And how can anyone forget those newsroom antics of his. How can anyone forget him, as you’re sitting for hours on the wording of a headline for the front page in front of a Mac and he would shove you over and grunt “Let me do this!” And this man, one of the most amazing journalists I’ve met, the first Israeli to interview Sadat, would hunch over the keyboard with his enormous hands and type with only his index fingers at the speed of a snail! One could only wonder how he managed to write so many books.

One day, when I wanted to put a large headline across all eight columns of the front page, he yelled at me: “Do not, ever ever, put a headline across the whole page! You save those eight columns for when a war breaks out! Do you understand?”

As I read the farewells on Facebook, it was such a pleasure to read my former colleagues reminisce and tell some of the classic David stories.

There was the well-known, daily and almost hourly roar, “Send the fucking page!!!”

Some other gems: “Is there a bunch of fucking monkeys working on this site?”

“Who translated that article?” I did. “Into what language?”

“This page looks like my dog’s breakfast!

“Fucking useless? Who wrote this shit? What the fuck do you think you’re doing?”

And more, and more. One colleague reminded us of how David used to boast that he was the first and hopefully the last night editor in the Haaretz Hebrew edition to ever publish the same story twice on the front page. It was an Akiva Eldar piece, one above the fold, and the same exact one below the fold.

Another reminded how anxious he would get every Thursday afternoon, as he would have to write the Friday Haaretz editorial. He’d be there, sitting in the dark, door closed, with only his little desk lamp on and type away in Hebrew with his huge index fingers.

Needless to say, some people didn’t always get David. And I can understand that, it took me a while, too. But once I did, I was hooked. Both me and my wife to be, Karen, who also worked under David and also developed a strong relationship with him, decided on our wedding day to honor him (and us) with one of the seven blessings. Whenever we needed a reference letter from him during our careers, he would always oblige, but add “how many more times am I going to have to tell lies about you people?”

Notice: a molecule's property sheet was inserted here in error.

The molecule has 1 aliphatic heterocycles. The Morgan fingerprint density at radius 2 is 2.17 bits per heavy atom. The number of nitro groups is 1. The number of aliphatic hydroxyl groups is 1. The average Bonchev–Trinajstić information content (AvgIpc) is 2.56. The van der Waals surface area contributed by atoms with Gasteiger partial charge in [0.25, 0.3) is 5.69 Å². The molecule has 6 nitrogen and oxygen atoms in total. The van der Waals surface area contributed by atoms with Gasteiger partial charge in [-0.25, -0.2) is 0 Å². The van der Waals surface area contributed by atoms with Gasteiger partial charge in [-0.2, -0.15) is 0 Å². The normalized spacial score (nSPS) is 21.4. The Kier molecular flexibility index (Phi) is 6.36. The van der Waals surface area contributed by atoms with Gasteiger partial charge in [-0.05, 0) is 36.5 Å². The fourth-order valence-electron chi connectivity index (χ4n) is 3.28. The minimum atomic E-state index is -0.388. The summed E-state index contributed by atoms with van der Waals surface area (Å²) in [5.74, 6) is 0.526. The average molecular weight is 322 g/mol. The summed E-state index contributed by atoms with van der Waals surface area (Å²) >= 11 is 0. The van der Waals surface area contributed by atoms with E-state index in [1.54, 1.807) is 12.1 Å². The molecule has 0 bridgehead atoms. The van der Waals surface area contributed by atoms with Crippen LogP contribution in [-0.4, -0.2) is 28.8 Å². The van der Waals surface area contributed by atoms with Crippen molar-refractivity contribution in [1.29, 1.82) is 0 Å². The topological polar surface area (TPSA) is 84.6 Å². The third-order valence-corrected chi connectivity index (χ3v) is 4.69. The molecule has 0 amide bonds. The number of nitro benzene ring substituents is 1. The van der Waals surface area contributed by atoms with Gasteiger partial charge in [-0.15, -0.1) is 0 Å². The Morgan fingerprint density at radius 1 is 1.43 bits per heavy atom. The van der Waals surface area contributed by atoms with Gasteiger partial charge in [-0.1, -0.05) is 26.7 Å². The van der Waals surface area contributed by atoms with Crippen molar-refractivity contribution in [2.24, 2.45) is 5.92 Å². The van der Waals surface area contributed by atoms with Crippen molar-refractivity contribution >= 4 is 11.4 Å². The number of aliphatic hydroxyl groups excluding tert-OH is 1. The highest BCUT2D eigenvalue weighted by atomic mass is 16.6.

David continued to mentor me when he was appointed editor in chief of Haaretz, and brought me back to be his night editor in the Hebrew edition as well. Those years at the desk with him were the most exciting and demanding in my days at Haaretz, covering the Gaza disengagement, Ariel Sharon’s stroke, and more.

Even after I left Haaretz, David continued to affect my career. I don’t think it would be far-fetched to say that there would be no +972 Magazine without him. One of the main reasons we founded the site was to fill in the gap that the English Haaretz and Jerusalem Post could not fill when it came to telling the full story of what is happening on the ground in Israel/Palestine.

And although I know very well +972’s politics are far from David’s, I think he would be proud of what my colleagues I are doing on a daily basis: good, solid journalism with a (large) pinch of our ideology. Even though I haven’t made one shekel from the five years this site has been around, it is the journalism I am most proud of – and I think David would be proud of that too.

It’s David who stuck me with the journalism bug, back then when I wore that orange shirt in his office. Since then I’ve left journalism a few times, in search of a better salary in this difficult land, but I always come back. I always leave one foot in the field. I’ll always be a journalist at heart.

And there’s only one person to blame for that. One of the smartest, warmest, funniest, caring people I know.

It’s your fault, David.

I love you, and miss you loads.

Baruch Dayan Emet.